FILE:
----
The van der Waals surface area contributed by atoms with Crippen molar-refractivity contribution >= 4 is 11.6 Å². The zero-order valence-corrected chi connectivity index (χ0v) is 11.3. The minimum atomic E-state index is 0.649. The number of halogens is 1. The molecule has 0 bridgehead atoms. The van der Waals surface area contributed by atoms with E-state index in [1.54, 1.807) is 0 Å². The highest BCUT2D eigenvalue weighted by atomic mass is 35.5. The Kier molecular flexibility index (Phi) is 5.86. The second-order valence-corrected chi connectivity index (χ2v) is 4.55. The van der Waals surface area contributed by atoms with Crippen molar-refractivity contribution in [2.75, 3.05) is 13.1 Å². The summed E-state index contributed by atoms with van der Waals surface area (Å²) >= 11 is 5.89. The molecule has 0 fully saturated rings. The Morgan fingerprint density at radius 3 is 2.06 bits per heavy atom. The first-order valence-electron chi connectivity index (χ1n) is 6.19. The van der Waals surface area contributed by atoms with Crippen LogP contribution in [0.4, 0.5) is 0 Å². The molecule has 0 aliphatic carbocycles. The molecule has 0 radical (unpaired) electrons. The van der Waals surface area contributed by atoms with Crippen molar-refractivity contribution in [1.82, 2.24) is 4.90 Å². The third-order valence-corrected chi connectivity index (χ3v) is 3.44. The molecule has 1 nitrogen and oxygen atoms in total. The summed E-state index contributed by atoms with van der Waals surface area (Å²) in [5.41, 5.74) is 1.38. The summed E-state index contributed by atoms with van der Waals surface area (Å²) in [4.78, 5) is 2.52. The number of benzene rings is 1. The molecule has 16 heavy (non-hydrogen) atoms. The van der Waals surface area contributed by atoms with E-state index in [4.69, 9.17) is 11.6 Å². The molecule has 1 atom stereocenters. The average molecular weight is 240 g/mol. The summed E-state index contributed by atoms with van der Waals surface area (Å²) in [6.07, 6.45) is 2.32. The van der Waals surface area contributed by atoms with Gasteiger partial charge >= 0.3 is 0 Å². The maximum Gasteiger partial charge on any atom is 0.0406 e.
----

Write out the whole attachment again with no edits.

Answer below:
The van der Waals surface area contributed by atoms with Crippen molar-refractivity contribution >= 4 is 11.6 Å². The zero-order valence-corrected chi connectivity index (χ0v) is 11.3. The minimum atomic E-state index is 0.649. The number of halogens is 1. The molecule has 0 bridgehead atoms. The van der Waals surface area contributed by atoms with E-state index in [1.54, 1.807) is 0 Å². The highest BCUT2D eigenvalue weighted by atomic mass is 35.5. The Kier molecular flexibility index (Phi) is 5.86. The second-order valence-corrected chi connectivity index (χ2v) is 4.55. The van der Waals surface area contributed by atoms with Crippen molar-refractivity contribution in [2.75, 3.05) is 13.1 Å². The summed E-state index contributed by atoms with van der Waals surface area (Å²) >= 11 is 5.89. The molecule has 0 fully saturated rings. The Morgan fingerprint density at radius 3 is 2.06 bits per heavy atom. The first-order valence-electron chi connectivity index (χ1n) is 6.19. The van der Waals surface area contributed by atoms with Crippen LogP contribution in [0.4, 0.5) is 0 Å². The molecule has 0 aliphatic carbocycles. The molecule has 0 radical (unpaired) electrons. The van der Waals surface area contributed by atoms with Crippen molar-refractivity contribution in [1.82, 2.24) is 4.90 Å². The third-order valence-corrected chi connectivity index (χ3v) is 3.44. The molecule has 1 nitrogen and oxygen atoms in total. The summed E-state index contributed by atoms with van der Waals surface area (Å²) in [5.41, 5.74) is 1.38. The summed E-state index contributed by atoms with van der Waals surface area (Å²) in [4.78, 5) is 2.52. The number of benzene rings is 1. The molecule has 16 heavy (non-hydrogen) atoms. The van der Waals surface area contributed by atoms with E-state index in [4.69, 9.17) is 11.6 Å². The molecule has 1 atom stereocenters. The average molecular weight is 240 g/mol. The summed E-state index contributed by atoms with van der Waals surface area (Å²) in [6.07, 6.45) is 2.32. The van der Waals surface area contributed by atoms with Gasteiger partial charge >= 0.3 is 0 Å². The maximum Gasteiger partial charge on any atom is 0.0406 e.